Mainstream, VOL LIV No 41 New Delhi October 1, 2016
Fascism Has No Universal Characteristics
Monday 3 October 2016, by
A debate is going on in the Left circles in India whether fascism, or ‘communal fascism’, has arrived; whether the BJP rule is fascist rule or authoritarian rule; whether the BJP is a fascist party or a party with a ‘semi-fascist’ ideology. One of those Left intellectuals who contend that fascism has not arrived in India is Prakash Karat, former General Secretary of the CPI-M (whose article was reproduced in Mainstream’s last, September 24, 2016, issue). He quotes Dimitrov to say that the “classic definition of fascism leaves no ambiguity: Fascism in power is ‘the open terrorist dictator-ship of the most reactionary, most chauvinistic and most imperialist elements of finance capital’. In India today, neither has fascism been established, nor are the conditions present—in political, economic and class terms—for a fascist regime to be established.... No section of the ruling class is currently working for the overthrow of the bourgeois parliamentary system.”
The quotation forms part of Dimitrov’s main report to the Seventh World Congress of the Communist International (Comintern). What Karat omits is what Dimitrov said five paragraphs later: “The development of fascism, and the fascist dictatorship itself, assume different forms in different countries, according to historical, social and economic conditions and to the national peculiarities, and the inter-national position of the given country. In certain countries, principally those in which fascism has no broad mass basis and in which the struggle of the various groups within the camp of the fascist bourgeoisie itself is rather acute, fascism does not immediately venture to abolish parliament, but allows the other bourgeois parties, as well as the Social-Democratic Parties, to retain a modicum of legality.” (Italics in original)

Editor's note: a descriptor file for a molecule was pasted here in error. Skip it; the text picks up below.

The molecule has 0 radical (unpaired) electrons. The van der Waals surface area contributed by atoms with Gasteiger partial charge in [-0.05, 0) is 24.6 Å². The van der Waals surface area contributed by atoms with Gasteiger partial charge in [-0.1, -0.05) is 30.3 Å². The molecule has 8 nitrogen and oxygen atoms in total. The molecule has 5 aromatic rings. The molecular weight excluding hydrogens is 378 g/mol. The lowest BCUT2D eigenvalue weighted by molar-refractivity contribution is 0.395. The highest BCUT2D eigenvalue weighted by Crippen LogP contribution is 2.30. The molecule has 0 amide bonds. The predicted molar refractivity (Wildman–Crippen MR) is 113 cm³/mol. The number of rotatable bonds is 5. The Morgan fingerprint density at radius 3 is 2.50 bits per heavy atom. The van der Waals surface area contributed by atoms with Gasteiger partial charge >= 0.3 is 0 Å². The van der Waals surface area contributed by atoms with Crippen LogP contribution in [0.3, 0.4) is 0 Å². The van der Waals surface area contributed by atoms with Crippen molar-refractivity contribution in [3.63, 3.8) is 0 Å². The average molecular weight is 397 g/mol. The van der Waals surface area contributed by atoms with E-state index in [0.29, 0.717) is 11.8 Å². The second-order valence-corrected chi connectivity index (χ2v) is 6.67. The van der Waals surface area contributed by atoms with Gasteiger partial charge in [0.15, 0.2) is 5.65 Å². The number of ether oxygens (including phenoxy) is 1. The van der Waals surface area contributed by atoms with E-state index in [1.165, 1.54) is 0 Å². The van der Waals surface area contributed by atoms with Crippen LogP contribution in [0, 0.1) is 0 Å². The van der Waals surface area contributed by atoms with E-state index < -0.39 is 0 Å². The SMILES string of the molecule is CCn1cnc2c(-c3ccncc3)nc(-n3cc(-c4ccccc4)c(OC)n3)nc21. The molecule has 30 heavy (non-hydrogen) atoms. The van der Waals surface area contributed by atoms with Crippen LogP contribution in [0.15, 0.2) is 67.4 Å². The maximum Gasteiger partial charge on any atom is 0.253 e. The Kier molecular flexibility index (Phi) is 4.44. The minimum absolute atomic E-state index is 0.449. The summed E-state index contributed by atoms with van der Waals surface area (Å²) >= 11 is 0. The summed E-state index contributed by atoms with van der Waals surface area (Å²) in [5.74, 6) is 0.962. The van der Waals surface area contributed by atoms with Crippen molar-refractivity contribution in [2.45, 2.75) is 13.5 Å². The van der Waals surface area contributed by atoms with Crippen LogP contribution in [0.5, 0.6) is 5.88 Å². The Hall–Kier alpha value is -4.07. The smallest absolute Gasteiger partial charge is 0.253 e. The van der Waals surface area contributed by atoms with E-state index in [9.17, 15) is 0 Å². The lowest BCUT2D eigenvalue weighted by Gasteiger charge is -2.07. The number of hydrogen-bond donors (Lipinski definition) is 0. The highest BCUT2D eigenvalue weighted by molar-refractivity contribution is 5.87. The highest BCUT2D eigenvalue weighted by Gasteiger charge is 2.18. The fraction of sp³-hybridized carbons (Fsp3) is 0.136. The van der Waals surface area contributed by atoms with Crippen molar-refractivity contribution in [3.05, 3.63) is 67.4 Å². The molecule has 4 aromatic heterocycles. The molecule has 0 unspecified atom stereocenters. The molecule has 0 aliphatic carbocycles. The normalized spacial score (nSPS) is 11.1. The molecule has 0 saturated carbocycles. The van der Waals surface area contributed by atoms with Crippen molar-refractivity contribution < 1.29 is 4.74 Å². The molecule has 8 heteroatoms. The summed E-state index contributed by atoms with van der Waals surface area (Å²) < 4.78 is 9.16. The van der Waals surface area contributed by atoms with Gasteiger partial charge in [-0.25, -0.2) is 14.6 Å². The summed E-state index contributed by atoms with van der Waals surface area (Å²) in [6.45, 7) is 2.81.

Mr Karat’s other contention that no section of the ruling class is currently working for the overthrow of the parliamentary system can be contested on different counts. First, overthrowing the parliamentary system is not the sine qua non of fascism. When Hitler became the Reichs-chancellor in 1933, he did not annul or amend the Weimar Constitution. What he did was to pass a one-paragraph Enabling Law under the Weimar Constitution itself. The Enabling Law disabled the Weimar Constitution and made it possible for the Third Reich to raise its ugly head on the ruins of the Weimar Republic. The Enabling Law gave Hitler plenary powers to abolish most civil liberties and establish a de facto legal dictatorship.
Secondly, Karat concedes that brutal methods are being used to suppress the religious minorities, dissent and secular intellectuals by branding them as ‘anti-national’. If Hitler’s persecution of the Jews was fascism then, by the same yardstick, suppression of religious minorities and secularists in India should be treated as fascism.